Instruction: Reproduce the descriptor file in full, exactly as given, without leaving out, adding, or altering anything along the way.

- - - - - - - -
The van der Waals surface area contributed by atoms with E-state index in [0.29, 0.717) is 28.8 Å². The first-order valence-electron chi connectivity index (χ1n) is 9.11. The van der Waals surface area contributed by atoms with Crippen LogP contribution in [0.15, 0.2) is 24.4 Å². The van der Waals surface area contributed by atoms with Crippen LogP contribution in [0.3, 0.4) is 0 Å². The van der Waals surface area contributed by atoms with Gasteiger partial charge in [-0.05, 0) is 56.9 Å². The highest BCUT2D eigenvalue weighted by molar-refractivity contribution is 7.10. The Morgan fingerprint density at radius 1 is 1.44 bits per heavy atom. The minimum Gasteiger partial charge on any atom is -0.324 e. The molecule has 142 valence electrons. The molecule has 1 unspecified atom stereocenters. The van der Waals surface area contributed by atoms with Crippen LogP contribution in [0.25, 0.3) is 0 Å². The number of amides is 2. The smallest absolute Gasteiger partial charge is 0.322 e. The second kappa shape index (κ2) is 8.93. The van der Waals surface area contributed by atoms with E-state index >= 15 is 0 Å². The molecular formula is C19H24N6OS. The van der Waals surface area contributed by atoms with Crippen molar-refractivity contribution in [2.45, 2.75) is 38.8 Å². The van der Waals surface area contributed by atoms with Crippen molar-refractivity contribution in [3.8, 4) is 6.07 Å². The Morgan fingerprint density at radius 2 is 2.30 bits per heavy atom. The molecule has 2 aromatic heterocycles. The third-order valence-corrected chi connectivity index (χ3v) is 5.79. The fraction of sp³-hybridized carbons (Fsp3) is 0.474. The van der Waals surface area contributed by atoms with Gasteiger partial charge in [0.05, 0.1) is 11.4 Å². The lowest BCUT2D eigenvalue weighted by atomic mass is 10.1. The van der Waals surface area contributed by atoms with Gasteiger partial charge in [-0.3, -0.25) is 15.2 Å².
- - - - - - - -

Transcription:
The van der Waals surface area contributed by atoms with E-state index in [0.29, 0.717) is 28.8 Å². The first-order valence-electron chi connectivity index (χ1n) is 9.11. The van der Waals surface area contributed by atoms with Crippen LogP contribution in [0.15, 0.2) is 24.4 Å². The van der Waals surface area contributed by atoms with Crippen LogP contribution in [0.3, 0.4) is 0 Å². The van der Waals surface area contributed by atoms with Gasteiger partial charge in [-0.05, 0) is 56.9 Å². The highest BCUT2D eigenvalue weighted by molar-refractivity contribution is 7.10. The Morgan fingerprint density at radius 1 is 1.44 bits per heavy atom. The minimum Gasteiger partial charge on any atom is -0.324 e. The molecule has 142 valence electrons. The molecule has 1 unspecified atom stereocenters. The van der Waals surface area contributed by atoms with Crippen LogP contribution in [0.25, 0.3) is 0 Å². The number of amides is 2. The smallest absolute Gasteiger partial charge is 0.322 e. The second kappa shape index (κ2) is 8.93. The van der Waals surface area contributed by atoms with E-state index >= 15 is 0 Å². The molecular formula is C19H24N6OS. The van der Waals surface area contributed by atoms with Crippen molar-refractivity contribution in [2.45, 2.75) is 38.8 Å². The van der Waals surface area contributed by atoms with Crippen molar-refractivity contribution in [3.8, 4) is 6.07 Å². The Morgan fingerprint density at radius 2 is 2.30 bits per heavy atom. The molecule has 2 aromatic heterocycles. The third-order valence-corrected chi connectivity index (χ3v) is 5.79. The fraction of sp³-hybridized carbons (Fsp3) is 0.474. The van der Waals surface area contributed by atoms with Gasteiger partial charge in [0.05, 0.1) is 11.4 Å². The lowest BCUT2D eigenvalue weighted by atomic mass is 10.1. The van der Waals surface area contributed by atoms with Gasteiger partial charge in [-0.3, -0.25) is 15.2 Å².